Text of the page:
New Plant Care

Your new landscape is a living investment.  Properly managed, it can provide value, functionality, beauty, and environmental benefits to your property.  Your new landscape will require some different maintenance needs than an established landscape.  Listed below is a list of maintenance requirements for your new landscape to help you with the proper management.

A member of our staff will stop by to inspect your new landscape 1-week, 1-month, and 1-year after your landscape has been installed. 

After a plant is installed it is going to require different watering requirements than an established plant.  It is difficult to give specific instructions for watering as soil types, plant type, and potting media will all play a role in how much water is required for the new plant.  We will however give you some guidelines for watering your new plants.

  • Feel the soil around the root ball of the plant.  If it is dry you can water, if it is wet, wait another day or two and check it again.
  • Water with a slow easy flow of water.  Give the water a chance to soak in around the root zone of the plant.  Quick watering with a forceful stream can result in a majority of the water running off.
  • Mulch around the plant.  This will help hold moisture.  DO NOT mound mulch around the base of the plant.  This may cause the stems or trunks to stay wet and rot.
  • Morning is the best time to water.  If you water in the afternoon there is a far better chance that the water will evaporate before it soaks in.
  • Avoid getting water on the leaves of the plant and try to water around the base.
  • Water deeply and less frequently.  This will force the roots to follow the water down into the soil creating a better root system.  Avoid frequent shallow watering.
  • Some plants require more water some require less.  For example Hydrangeas require more water while most evergreens and rhododendrons require less.  It is best to monitor your landscape and learn which plants dry out first and use them as indicator plants as to when you should water.
  • If the soil on your site is sandy you may need to water more often.  If it is more of a clay soil you will need to water less often.
  • Hot and windy days will cause a plant to dry out quickly.
  • Cool calm days may reduce the amount of watering needed.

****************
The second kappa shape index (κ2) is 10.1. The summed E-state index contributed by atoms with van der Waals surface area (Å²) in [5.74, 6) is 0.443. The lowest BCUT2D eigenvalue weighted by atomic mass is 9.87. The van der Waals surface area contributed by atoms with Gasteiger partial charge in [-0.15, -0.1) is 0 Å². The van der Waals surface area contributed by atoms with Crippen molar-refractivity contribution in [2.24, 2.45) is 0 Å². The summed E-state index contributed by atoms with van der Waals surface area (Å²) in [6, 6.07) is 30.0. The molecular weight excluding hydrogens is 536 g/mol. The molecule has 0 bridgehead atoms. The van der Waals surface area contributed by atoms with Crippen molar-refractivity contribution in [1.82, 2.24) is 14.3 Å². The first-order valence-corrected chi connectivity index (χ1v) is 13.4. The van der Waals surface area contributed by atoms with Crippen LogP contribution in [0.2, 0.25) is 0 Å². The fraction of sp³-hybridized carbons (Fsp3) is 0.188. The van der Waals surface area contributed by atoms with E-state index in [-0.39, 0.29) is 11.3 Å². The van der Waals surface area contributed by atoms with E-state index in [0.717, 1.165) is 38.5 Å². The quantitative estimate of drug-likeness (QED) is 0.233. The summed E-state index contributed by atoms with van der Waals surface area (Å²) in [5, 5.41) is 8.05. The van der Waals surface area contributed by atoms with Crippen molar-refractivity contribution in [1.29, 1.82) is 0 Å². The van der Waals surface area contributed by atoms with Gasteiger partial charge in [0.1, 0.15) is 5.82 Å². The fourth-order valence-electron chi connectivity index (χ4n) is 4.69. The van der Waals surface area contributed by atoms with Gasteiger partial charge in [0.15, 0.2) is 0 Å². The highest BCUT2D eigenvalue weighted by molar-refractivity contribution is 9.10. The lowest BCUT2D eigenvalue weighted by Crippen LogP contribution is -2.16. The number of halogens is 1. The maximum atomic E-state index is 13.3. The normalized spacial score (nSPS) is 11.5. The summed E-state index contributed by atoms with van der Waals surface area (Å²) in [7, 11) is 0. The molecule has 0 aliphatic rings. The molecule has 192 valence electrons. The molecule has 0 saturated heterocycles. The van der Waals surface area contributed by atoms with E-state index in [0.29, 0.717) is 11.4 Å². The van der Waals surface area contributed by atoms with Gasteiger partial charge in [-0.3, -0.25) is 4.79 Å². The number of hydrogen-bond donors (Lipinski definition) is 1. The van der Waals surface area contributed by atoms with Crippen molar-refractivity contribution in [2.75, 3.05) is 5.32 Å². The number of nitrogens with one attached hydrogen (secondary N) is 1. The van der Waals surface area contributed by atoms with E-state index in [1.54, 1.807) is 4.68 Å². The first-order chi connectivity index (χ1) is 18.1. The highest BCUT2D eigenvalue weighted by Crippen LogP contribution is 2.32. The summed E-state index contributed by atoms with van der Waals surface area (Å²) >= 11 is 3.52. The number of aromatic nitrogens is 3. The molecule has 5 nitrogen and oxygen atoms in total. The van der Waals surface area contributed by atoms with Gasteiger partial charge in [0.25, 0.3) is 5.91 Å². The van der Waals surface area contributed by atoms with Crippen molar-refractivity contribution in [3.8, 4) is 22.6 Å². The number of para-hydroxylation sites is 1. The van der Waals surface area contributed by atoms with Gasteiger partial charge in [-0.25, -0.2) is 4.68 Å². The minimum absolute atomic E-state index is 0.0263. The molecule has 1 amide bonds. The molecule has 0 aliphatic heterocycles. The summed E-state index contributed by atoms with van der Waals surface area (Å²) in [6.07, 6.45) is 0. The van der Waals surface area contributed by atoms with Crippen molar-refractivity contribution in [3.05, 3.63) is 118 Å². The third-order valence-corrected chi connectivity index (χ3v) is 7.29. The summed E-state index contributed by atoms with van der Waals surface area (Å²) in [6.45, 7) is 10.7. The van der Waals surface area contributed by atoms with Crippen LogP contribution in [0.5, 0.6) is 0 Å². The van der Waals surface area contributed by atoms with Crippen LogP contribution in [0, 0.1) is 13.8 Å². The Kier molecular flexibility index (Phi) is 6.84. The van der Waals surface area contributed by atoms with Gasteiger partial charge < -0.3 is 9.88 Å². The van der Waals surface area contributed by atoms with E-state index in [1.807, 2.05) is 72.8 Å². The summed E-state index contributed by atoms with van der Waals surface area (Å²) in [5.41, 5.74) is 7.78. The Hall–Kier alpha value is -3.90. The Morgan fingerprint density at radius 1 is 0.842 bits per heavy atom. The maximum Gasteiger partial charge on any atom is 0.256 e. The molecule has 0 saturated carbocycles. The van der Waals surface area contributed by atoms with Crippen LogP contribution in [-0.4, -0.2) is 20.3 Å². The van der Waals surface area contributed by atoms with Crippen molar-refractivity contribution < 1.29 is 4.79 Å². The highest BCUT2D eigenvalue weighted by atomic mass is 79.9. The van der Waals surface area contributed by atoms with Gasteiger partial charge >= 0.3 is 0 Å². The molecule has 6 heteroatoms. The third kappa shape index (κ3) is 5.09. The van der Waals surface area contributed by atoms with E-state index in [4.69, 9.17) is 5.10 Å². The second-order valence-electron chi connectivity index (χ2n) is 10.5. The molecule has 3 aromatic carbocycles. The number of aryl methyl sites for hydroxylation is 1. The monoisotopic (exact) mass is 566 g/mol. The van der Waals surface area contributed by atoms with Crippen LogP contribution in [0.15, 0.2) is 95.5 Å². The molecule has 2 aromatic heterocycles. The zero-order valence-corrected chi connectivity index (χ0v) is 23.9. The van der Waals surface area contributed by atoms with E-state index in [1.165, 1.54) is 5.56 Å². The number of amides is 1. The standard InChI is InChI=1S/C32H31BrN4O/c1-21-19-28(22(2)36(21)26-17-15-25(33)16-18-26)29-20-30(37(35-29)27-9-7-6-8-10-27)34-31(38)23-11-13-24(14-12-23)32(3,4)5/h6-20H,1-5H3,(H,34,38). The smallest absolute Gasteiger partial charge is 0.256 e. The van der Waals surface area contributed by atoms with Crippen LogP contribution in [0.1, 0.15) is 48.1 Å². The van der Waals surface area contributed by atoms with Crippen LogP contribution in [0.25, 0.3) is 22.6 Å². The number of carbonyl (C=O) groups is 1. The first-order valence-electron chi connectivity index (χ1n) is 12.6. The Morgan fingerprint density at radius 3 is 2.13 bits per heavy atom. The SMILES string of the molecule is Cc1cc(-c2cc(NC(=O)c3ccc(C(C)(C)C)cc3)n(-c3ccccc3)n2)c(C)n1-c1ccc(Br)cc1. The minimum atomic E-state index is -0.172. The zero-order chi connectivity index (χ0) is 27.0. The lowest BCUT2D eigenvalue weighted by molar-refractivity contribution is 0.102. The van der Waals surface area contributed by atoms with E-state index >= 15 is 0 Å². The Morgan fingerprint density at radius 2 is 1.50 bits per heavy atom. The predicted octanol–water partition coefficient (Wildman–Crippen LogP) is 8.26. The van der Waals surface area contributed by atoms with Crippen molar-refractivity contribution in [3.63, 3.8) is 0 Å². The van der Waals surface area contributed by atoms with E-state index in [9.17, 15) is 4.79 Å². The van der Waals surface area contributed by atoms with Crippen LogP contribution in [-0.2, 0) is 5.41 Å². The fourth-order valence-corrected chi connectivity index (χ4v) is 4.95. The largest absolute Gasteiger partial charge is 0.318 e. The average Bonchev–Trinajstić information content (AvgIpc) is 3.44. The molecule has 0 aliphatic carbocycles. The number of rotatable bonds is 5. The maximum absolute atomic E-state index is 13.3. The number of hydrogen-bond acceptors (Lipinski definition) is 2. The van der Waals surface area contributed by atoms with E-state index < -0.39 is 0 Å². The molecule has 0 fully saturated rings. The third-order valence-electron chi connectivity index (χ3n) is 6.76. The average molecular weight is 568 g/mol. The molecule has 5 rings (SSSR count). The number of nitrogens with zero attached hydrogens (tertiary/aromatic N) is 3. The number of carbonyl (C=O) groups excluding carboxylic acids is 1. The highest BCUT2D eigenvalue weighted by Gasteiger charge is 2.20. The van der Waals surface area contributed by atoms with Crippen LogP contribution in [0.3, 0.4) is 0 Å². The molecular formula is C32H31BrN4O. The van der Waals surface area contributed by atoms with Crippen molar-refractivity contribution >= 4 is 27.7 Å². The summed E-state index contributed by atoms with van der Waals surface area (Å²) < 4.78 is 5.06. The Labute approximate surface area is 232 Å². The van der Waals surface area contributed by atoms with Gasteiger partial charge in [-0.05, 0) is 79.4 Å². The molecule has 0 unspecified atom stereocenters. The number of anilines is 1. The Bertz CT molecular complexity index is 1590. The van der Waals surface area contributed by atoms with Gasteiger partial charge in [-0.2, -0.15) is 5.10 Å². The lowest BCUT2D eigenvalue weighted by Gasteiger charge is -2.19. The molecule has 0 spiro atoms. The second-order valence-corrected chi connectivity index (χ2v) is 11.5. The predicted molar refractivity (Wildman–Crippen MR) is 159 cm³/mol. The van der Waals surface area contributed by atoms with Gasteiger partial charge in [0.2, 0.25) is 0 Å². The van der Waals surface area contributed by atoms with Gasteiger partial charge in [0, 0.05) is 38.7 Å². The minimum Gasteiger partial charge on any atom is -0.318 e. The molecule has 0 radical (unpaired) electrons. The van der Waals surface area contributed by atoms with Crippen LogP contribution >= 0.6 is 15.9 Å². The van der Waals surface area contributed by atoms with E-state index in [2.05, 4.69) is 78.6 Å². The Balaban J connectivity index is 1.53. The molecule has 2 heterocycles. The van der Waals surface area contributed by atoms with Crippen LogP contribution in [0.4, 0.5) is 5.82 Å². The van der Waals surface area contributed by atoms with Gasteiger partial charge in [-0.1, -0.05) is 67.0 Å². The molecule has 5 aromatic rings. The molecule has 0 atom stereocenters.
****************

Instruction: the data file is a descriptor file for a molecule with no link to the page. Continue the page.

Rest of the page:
• In the event you have misty weather continue to check the soil.  Mist gives the illusion that there is a lot of moisture but in most cases it is not soaking into the ground.
  • Watch new plants for the first 3 years they are in the ground.  This is the time they will require extra watering if conditions dry out.
  • Keep weeds away from the plant as they will compete with the plant for moisture.

Start out with the below recommended watering times and monitor your plants.  Adjust your watering as you learn which plants need more water and which ones need less.

Perennials-water every day or two.

Shrubs-water every couple days to once a week.

Trees-water once a week with a trickle of water for 30 minutes.

When plants are wilting or drooping they may be dry.  If you have a wilting plant that does not improve after watering you may be over watering.  Cut back a bit.  If the plant seems sick and is turning a light green it may also be getting over watered.

Most new plants do not require extra fertilizer.  In many cases there is a granular slow release fertilizer that is in the potting media around the plant.  Wait a year and then apply a 1:1:1 or 1:2:1 ratio slow release fertilizer around the root zone of the plant.

Staking Trees
In most cases we do not recommend staking trees.  Trees that are not staked form a stronger root system and over time will be much stronger.  A tree that is leaning or in a high wind environment we may stake to keep if from falling over.   We generally will only leave a tree staked for a period of one year before removing the stakes.

Leaf Drop or Premature Fall Color
Planting is very stressful on a plant.  The plant is being moved from one location to another.  This may change the sun or shade levels and amount of wind that plant is accustomed to seeing.  The roots of the plant are often disturbed when it is planted.  These conditions can possibly cause leaf drop or premature fall color.  This is normal and within the year the plant should be returning to normal.  Some plants show signs of stress more than others so if you have a new landscape put in one plant may show signs of stress while the others do not.


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